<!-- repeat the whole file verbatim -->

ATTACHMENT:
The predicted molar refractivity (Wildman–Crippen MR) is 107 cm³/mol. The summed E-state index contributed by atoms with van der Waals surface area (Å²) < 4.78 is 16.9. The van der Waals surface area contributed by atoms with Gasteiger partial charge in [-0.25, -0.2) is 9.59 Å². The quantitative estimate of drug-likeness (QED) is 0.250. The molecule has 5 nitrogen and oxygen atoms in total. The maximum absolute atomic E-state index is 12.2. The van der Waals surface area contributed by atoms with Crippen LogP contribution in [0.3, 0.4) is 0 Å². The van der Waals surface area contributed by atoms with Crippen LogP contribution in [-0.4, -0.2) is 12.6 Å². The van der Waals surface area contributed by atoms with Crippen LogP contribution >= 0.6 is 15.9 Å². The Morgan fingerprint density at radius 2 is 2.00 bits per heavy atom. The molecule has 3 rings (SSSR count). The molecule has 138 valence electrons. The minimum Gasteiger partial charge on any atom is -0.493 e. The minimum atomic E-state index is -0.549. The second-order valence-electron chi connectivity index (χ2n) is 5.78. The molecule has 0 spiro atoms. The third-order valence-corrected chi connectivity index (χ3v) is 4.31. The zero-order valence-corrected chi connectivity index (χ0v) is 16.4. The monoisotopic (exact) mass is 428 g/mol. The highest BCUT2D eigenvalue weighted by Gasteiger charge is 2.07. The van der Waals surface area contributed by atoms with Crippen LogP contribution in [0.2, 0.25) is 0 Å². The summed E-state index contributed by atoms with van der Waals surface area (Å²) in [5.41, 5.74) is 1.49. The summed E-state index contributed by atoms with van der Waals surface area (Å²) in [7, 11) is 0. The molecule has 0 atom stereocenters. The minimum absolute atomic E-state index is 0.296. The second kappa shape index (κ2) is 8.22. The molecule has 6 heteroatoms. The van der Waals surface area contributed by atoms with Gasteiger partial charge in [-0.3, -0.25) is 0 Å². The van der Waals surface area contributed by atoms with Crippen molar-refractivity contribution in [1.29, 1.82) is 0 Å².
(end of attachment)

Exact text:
The predicted molar refractivity (Wildman–Crippen MR) is 107 cm³/mol. The summed E-state index contributed by atoms with van der Waals surface area (Å²) < 4.78 is 16.9. The van der Waals surface area contributed by atoms with Gasteiger partial charge in [-0.25, -0.2) is 9.59 Å². The quantitative estimate of drug-likeness (QED) is 0.250. The molecule has 5 nitrogen and oxygen atoms in total. The maximum absolute atomic E-state index is 12.2. The van der Waals surface area contributed by atoms with Crippen LogP contribution in [0.3, 0.4) is 0 Å². The van der Waals surface area contributed by atoms with Crippen LogP contribution in [-0.4, -0.2) is 12.6 Å². The van der Waals surface area contributed by atoms with Crippen LogP contribution >= 0.6 is 15.9 Å². The Morgan fingerprint density at radius 2 is 2.00 bits per heavy atom. The molecule has 3 rings (SSSR count). The molecule has 138 valence electrons. The minimum Gasteiger partial charge on any atom is -0.493 e. The minimum atomic E-state index is -0.549. The second-order valence-electron chi connectivity index (χ2n) is 5.78. The molecule has 0 spiro atoms. The third-order valence-corrected chi connectivity index (χ3v) is 4.31. The zero-order valence-corrected chi connectivity index (χ0v) is 16.4. The monoisotopic (exact) mass is 428 g/mol. The highest BCUT2D eigenvalue weighted by Gasteiger charge is 2.07. The van der Waals surface area contributed by atoms with Crippen LogP contribution in [0.2, 0.25) is 0 Å². The summed E-state index contributed by atoms with van der Waals surface area (Å²) in [5.41, 5.74) is 1.49. The summed E-state index contributed by atoms with van der Waals surface area (Å²) in [7, 11) is 0. The molecule has 0 atom stereocenters. The minimum absolute atomic E-state index is 0.296. The second kappa shape index (κ2) is 8.22. The molecule has 6 heteroatoms. The van der Waals surface area contributed by atoms with Gasteiger partial charge in [-0.3, -0.25) is 0 Å². The van der Waals surface area contributed by atoms with Crippen molar-refractivity contribution in [1.29, 1.82) is 0 Å².